Despite competition from big name competitors eager to get into live stream e-commerce – such as Facebook, Instagram, and Tik Tok, Banister is betting on Li and Popshop Live. “I don’t know that they are going to be able to surprise and delight people the way that she does,” she said of Li.
The Popshop Live app lets sellers easily host shows from their iPhones, create clickable links for purchases instantly by snapping a photo of an item—or in the case of retail stores, by linking their e-commerce inventory software to the app—and engage with customers in real time. Popshop Live handles the payments and gives sellers printable, discounted shipping labels, and order-tracking for buyers..
Popshop Live receives fees typically equal to 9% of the purchase price, with the percentage adjusted according to the size of the seller and sales volume.
The Covid-19 pandemic has brick-and-mortar stores scrambling for ways to connect with shoppers, and is likely to drive more retailers like Rivadeneira to seek out platforms like PopShop Live.
Rivadeneira was trying to figure out how to stay in business after the coronavirus crisis closed her stores, when a friend connected her with Popshop Live.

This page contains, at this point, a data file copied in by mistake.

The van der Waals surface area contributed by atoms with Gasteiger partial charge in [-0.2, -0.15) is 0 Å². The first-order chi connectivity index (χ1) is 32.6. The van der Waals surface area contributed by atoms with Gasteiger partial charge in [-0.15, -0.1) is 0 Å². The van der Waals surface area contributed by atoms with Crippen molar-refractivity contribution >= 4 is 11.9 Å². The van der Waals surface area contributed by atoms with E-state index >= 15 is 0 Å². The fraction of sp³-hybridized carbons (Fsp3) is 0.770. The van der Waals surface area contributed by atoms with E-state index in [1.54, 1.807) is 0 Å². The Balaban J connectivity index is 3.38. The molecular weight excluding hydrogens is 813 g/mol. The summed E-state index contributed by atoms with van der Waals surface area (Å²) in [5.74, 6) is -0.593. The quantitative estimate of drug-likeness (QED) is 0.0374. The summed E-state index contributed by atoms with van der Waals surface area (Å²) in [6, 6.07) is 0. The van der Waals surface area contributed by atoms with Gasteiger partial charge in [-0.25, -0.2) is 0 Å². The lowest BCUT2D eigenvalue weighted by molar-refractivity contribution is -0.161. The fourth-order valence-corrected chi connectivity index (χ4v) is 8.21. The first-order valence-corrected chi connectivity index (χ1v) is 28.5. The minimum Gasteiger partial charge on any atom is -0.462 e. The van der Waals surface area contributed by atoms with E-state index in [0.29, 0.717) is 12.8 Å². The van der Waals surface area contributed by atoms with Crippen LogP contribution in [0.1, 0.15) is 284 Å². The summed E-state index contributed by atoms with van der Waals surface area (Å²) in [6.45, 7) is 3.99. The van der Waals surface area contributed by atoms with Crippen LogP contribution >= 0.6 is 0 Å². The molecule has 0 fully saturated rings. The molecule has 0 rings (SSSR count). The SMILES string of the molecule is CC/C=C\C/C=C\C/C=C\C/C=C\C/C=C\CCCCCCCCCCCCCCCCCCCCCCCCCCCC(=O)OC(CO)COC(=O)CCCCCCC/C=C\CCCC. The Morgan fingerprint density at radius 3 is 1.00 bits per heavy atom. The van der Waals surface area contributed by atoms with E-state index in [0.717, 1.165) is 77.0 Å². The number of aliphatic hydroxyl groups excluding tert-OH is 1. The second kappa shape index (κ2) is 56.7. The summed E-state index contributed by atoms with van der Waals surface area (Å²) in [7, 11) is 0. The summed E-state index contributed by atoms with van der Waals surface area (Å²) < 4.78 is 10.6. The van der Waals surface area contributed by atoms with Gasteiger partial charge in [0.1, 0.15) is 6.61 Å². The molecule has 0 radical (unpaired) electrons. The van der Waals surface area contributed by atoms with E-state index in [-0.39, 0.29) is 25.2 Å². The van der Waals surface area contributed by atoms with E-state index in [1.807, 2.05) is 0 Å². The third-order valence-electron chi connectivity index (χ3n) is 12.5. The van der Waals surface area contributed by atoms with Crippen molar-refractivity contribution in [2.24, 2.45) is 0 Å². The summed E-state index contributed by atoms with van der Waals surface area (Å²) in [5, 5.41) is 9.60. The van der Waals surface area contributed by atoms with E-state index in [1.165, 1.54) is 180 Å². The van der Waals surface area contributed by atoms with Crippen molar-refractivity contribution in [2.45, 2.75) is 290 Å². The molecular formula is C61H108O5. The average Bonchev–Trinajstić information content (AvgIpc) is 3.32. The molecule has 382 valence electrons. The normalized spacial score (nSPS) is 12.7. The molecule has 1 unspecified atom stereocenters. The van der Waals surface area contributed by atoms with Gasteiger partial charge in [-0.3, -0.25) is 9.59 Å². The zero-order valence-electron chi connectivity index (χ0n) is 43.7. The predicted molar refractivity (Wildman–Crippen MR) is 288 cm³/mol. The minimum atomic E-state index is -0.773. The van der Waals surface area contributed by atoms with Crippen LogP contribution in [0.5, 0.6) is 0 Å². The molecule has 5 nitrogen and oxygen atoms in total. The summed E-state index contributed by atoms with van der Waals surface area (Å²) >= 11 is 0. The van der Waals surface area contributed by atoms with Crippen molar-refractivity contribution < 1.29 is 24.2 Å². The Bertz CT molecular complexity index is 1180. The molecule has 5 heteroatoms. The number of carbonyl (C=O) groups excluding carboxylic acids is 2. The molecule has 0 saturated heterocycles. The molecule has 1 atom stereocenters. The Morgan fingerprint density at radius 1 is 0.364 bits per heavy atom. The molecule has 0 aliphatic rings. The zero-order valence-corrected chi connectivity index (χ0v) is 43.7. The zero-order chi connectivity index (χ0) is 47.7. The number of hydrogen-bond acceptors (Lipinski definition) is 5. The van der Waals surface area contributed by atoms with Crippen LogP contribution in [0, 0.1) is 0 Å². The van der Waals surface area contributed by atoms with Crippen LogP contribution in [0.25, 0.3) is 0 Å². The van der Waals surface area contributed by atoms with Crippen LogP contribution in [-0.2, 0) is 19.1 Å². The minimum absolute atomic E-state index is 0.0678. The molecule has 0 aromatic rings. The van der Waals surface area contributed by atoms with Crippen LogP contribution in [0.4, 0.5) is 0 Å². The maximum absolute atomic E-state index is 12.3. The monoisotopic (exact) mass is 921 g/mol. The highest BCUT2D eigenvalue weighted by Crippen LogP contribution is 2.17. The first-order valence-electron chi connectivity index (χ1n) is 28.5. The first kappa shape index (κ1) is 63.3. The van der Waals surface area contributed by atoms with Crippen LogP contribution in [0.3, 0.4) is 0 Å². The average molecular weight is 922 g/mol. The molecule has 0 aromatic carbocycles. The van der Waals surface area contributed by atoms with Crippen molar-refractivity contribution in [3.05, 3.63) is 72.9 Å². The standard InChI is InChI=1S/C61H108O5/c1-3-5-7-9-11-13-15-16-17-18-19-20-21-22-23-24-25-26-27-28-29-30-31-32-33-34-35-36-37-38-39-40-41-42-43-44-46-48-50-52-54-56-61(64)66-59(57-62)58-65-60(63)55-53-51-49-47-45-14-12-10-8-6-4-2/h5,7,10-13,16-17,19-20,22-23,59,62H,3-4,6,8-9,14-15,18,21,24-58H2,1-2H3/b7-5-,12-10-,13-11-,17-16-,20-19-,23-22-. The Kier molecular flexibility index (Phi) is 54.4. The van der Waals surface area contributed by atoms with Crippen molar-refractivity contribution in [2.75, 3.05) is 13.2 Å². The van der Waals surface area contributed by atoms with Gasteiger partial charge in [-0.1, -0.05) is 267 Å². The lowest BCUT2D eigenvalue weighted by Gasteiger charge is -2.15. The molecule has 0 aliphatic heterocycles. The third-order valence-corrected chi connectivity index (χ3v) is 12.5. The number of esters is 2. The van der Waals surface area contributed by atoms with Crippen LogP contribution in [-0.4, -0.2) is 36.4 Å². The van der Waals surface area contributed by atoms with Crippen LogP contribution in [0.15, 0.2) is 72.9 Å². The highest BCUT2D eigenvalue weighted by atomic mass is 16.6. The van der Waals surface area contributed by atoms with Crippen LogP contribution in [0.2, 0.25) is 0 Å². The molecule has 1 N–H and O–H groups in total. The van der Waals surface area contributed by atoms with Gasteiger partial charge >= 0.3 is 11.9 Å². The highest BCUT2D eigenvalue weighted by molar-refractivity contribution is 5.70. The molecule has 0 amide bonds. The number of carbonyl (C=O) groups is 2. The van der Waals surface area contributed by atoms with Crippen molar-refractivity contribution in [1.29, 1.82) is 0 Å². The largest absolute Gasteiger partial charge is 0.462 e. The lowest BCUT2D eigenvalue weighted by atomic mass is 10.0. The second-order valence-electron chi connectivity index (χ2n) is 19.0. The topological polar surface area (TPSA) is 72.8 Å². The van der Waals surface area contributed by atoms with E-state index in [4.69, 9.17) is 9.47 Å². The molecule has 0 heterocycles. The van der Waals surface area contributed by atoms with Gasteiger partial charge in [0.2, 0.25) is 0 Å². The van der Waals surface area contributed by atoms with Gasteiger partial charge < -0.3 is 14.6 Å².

Rivadeneira can make more sales during a single PopShop Live streaming event that she did in seven days in her two JapanLA collectibles stores in the Little Tokyo district and on Melrose Avenue. During one of her June shows, she sold over 1,500 items in a few hours, bringing in more than five times her typical store revenue on a normal Saturday pre-Covid.
She is now questioning whether she still needs her brick-and-mortar stores.
“We don’t need to have a highly visible storefront anymore. We don’t need to pay prime retail rent prices because we’ve found a new way,” Rivandeneira said.
In the future, her stores might operate more like galleries, open only for special events, and used most of the time as studio space for live-streaming shows.
Founder Danielle Li has been working on the Popshop Live app since 2016.
“It really took a long time to get the product right and to understand how to foster a live community,” Li said.